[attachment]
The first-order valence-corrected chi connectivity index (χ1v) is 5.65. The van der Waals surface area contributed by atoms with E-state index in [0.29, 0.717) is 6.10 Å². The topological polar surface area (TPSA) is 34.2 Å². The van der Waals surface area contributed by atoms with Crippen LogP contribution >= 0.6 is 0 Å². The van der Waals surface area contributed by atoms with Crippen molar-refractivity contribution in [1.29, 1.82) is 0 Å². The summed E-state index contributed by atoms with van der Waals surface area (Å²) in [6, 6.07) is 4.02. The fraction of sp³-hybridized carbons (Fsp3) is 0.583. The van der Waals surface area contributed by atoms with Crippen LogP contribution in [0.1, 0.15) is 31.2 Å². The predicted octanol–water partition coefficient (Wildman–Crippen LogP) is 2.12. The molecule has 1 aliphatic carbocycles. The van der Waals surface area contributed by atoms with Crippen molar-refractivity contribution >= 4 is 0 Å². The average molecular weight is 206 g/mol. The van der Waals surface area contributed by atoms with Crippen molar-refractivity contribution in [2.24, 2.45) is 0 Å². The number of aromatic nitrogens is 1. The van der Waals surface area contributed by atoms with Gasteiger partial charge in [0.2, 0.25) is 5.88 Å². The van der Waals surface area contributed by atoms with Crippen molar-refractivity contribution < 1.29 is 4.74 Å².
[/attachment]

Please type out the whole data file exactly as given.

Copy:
The first-order valence-corrected chi connectivity index (χ1v) is 5.65. The van der Waals surface area contributed by atoms with E-state index in [0.29, 0.717) is 6.10 Å². The topological polar surface area (TPSA) is 34.2 Å². The van der Waals surface area contributed by atoms with Crippen LogP contribution >= 0.6 is 0 Å². The van der Waals surface area contributed by atoms with Crippen molar-refractivity contribution in [1.29, 1.82) is 0 Å². The summed E-state index contributed by atoms with van der Waals surface area (Å²) in [6, 6.07) is 4.02. The fraction of sp³-hybridized carbons (Fsp3) is 0.583. The van der Waals surface area contributed by atoms with Crippen LogP contribution in [0.1, 0.15) is 31.2 Å². The predicted octanol–water partition coefficient (Wildman–Crippen LogP) is 2.12. The molecule has 1 aliphatic carbocycles. The van der Waals surface area contributed by atoms with Crippen molar-refractivity contribution >= 4 is 0 Å². The average molecular weight is 206 g/mol. The van der Waals surface area contributed by atoms with Crippen molar-refractivity contribution in [2.24, 2.45) is 0 Å². The number of aromatic nitrogens is 1. The van der Waals surface area contributed by atoms with Gasteiger partial charge in [0.2, 0.25) is 5.88 Å². The van der Waals surface area contributed by atoms with Crippen molar-refractivity contribution < 1.29 is 4.74 Å².